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Manufacturing PMI

12 Apr 2022

New Orders, Production and Employment Growing at Slower Rates
Supplier Deliveries Slowing at a Faster Rate; Backlog Growing Slower
Raw Materials Inventories Growing at a Slower Rate; Customers’ Inventories Too Low
Prices Increasing Slower; Exports and Imports Growing at Slower Rates
Record-Long Lead Times for CapEx and Production Materials

(Tempe, Arizona) — Economic activity in the manufacturing sector grew in April, with the overall economy achieving a 23rd consecutive month of growth, say the nation’s supply executives in the latest Manufacturing ISM® Report On Business®.

The report was issued today by Timothy R. Fiore, CPSM, C.P.M., Chair of the Institute for Supply Management® (ISM®) Manufacturing Business Survey Committee:

“The April Manufacturing PMI® registered 55.4 percent, a decrease of 1.7 percentage points from the March reading of 57.1 percent. This figure indicates expansion in the overall economy for the 23rd month in a row after a contraction in April and May 2020. This is the lowest reading since July 2020 (53.9 percent). The New Orders Index registered 53.5 percent, down 0.3 percentage point compared to the March reading of 53.8 percent. The Production Index reading of 53.6 percent is a 0.9-percentage point decrease compared to March’s figure of 54.5 percent. The Prices Index registered 84.6 percent, down 2.5 percentage points compared to the March figure of 87.1 percent. The Backlog of Orders Index registered 56 percent, 4 percentage points lower than the March reading of 60 percent. The Employment Index figure of 50.9 percent is 5.4 percentage points lower than the 56.3 percent recorded in March. The Supplier Deliveries Index registered 67.2 percent, an increase of 1.8 percentage points compared to the March figure of 65.4 percent. The Inventories Index registered 51.6 percent, 3.9 percentage points lower than the March reading of 55.5 percent. The New Export Orders Index reading of 52.7 percent is down 0.5 percentage point compared to March’s figure of 53.2 percent. The Imports Index registered 51.4 percent, a 0.4-percentage point decrease from the March reading of 51.8 percent.”

Fiore continues, “The U.S. manufacturing sector remains in a demand-driven, supply chain-constrained environment. In April, progress slowed in solving labor shortage problems at all tiers of the supply chain. Panelists reported higher rates of quits compared to previous months, with fewer panelists reporting improvement in meeting head-count targets. April saw a slight easing of prices expansion, but instability in global energy markets continues. Surcharge increase activity across all industry sectors continues. Panel sentiment remained strongly optimistic regarding demand, though the three positive growth comments for every cautious comment was down from March’s ratio of 6-to-1, Panelists continue to note supply chain and pricing issues as their biggest concerns. Demand expanded, with the (1) New Orders Index remaining in growth territory, supported by weaker growth of new export orders, (2) Customers’ Inventories Index remaining at a very low level and (3) Backlog of Orders Index continuing in respectable growth territory. Consumption (measured by the Production and Employment indexes) grew during the period, though at a slower rate, with a combined minus-6.3-percentage point change to the Manufacturing PMI® calculation. The Employment Index expanded for the eighth straight month; panelists indicated limited improvement in ability to hire, but challenges with turnover (quits and retirements) and resulting backfilling continue to plague efforts to adequately staff organizations, to a greater extent compared to March. Inputs — expressed as supplier deliveries, inventories, and imports — continued to constrain production expansion. The Supplier Deliveries Index indicated deliveries slowed at a faster rate in April, while the Inventories and Imports indexes grew at slower rates. The Prices Index increased for the 23rd consecutive month, at a slower rate compared to March.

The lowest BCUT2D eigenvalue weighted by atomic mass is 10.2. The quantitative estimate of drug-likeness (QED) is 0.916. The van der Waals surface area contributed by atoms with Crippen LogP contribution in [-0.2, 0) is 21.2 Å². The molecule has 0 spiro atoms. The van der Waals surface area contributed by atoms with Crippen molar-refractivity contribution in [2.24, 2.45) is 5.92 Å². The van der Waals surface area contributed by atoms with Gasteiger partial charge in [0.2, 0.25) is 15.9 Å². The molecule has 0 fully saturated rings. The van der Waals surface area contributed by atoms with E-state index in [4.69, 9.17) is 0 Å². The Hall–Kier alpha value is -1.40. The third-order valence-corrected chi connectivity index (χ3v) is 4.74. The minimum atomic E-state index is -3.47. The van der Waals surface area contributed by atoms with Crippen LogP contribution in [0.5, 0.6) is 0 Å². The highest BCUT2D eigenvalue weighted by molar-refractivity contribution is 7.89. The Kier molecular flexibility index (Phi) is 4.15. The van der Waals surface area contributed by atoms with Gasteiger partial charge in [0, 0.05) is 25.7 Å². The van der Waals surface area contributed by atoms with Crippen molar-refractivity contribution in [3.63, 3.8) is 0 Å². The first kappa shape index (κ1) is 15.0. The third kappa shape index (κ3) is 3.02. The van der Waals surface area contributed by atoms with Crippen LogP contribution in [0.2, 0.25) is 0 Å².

“Five of the six biggest manufacturing industries — Machinery; Computer & Electronic Products; Food, Beverage & Tobacco Products; Transportation Equipment; and Chemical Products — registered moderate-to-strong growth in April.

“Manufacturing performed well for the 23rd straight month, with demand registering slower month-over-month growth (likely due to extended lead times and decades-high material price increases) and consumption softening (due to labor force constraints). Overseas partners are experiencing COVID-19 impacts, creating a near-term headwind for the U.S. manufacturing community. Fifteen percent of panelists’ general comments expressed concern about their Asian partners’ ability to deliver reliably in the summer months, up from 5 percent in March,” says Fiore.

Seventeen manufacturing industries reported growth in April, in the following order: Apparel, Leather & Allied Products; Machinery; Plastics & Rubber Products; Nonmetallic Mineral Products; Computer & Electronic Products; Food, Beverage & Tobacco Products; Transportation Equipment; Printing & Related Support Activities; Electrical Equipment, Appliances & Components; Paper Products; Primary Metals; Furniture & Related Products; Chemical Products; Textile Mills; Fabricated Metal Products; Miscellaneous Manufacturing; and Wood Products. The only industry reporting a decrease in April compared to March is Petroleum & Coal Products.

WHAT RESPONDENTS ARE SAYING

  • “Tier-2 supplier shutdowns in Shanghai are causing a ripple effect for our suppliers in other parts of China. Long delays at ports, including in the U.S., are still providing supply challenges. Inflation is out of control. Fuel costs, and therefore freight costs, are leading the upward cycle. At some point, the economy must give way; it will be tough to have real growth with such pressure on costs. Despite the issues and poor outlook, business remains brisk.” [Chemical Products]